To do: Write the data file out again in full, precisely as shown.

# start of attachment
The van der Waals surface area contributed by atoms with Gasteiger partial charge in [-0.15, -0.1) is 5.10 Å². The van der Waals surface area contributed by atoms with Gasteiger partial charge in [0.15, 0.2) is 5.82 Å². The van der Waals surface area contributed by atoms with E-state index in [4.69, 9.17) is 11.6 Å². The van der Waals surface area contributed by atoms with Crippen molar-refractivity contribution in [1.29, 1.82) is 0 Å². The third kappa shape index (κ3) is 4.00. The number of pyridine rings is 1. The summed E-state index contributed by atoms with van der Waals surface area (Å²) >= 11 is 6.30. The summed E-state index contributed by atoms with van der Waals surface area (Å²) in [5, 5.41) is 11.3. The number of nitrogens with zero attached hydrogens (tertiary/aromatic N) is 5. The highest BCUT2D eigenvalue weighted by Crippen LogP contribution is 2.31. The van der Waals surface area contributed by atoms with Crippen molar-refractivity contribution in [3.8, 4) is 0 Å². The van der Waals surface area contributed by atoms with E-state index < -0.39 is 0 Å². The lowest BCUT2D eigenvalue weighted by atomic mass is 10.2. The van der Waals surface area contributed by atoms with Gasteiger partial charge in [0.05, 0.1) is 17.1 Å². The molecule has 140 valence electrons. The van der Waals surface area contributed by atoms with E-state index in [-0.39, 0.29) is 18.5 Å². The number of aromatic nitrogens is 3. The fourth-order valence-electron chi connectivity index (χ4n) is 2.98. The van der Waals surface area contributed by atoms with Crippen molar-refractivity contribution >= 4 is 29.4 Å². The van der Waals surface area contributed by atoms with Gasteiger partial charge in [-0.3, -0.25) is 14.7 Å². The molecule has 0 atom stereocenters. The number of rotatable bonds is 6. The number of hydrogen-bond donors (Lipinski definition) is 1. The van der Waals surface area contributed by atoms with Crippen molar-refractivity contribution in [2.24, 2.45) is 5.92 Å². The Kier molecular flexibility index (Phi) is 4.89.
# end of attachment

The van der Waals surface area contributed by atoms with Gasteiger partial charge in [-0.15, -0.1) is 5.10 Å². The van der Waals surface area contributed by atoms with Gasteiger partial charge in [0.15, 0.2) is 5.82 Å². The van der Waals surface area contributed by atoms with E-state index in [4.69, 9.17) is 11.6 Å². The van der Waals surface area contributed by atoms with Crippen molar-refractivity contribution in [1.29, 1.82) is 0 Å². The third kappa shape index (κ3) is 4.00. The number of pyridine rings is 1. The summed E-state index contributed by atoms with van der Waals surface area (Å²) >= 11 is 6.30. The summed E-state index contributed by atoms with van der Waals surface area (Å²) in [5, 5.41) is 11.3. The number of nitrogens with zero attached hydrogens (tertiary/aromatic N) is 5. The highest BCUT2D eigenvalue weighted by Crippen LogP contribution is 2.31. The van der Waals surface area contributed by atoms with Crippen molar-refractivity contribution in [3.8, 4) is 0 Å². The van der Waals surface area contributed by atoms with E-state index < -0.39 is 0 Å². The lowest BCUT2D eigenvalue weighted by atomic mass is 10.2. The van der Waals surface area contributed by atoms with Gasteiger partial charge in [0.05, 0.1) is 17.1 Å². The molecule has 140 valence electrons. The van der Waals surface area contributed by atoms with E-state index in [-0.39, 0.29) is 18.5 Å². The number of aromatic nitrogens is 3. The fourth-order valence-electron chi connectivity index (χ4n) is 2.98. The van der Waals surface area contributed by atoms with Crippen molar-refractivity contribution >= 4 is 29.4 Å². The van der Waals surface area contributed by atoms with Gasteiger partial charge in [-0.3, -0.25) is 14.7 Å². The molecule has 0 atom stereocenters. The number of rotatable bonds is 6. The number of hydrogen-bond donors (Lipinski definition) is 1. The van der Waals surface area contributed by atoms with Crippen molar-refractivity contribution in [2.24, 2.45) is 5.92 Å². The Kier molecular flexibility index (Phi) is 4.89.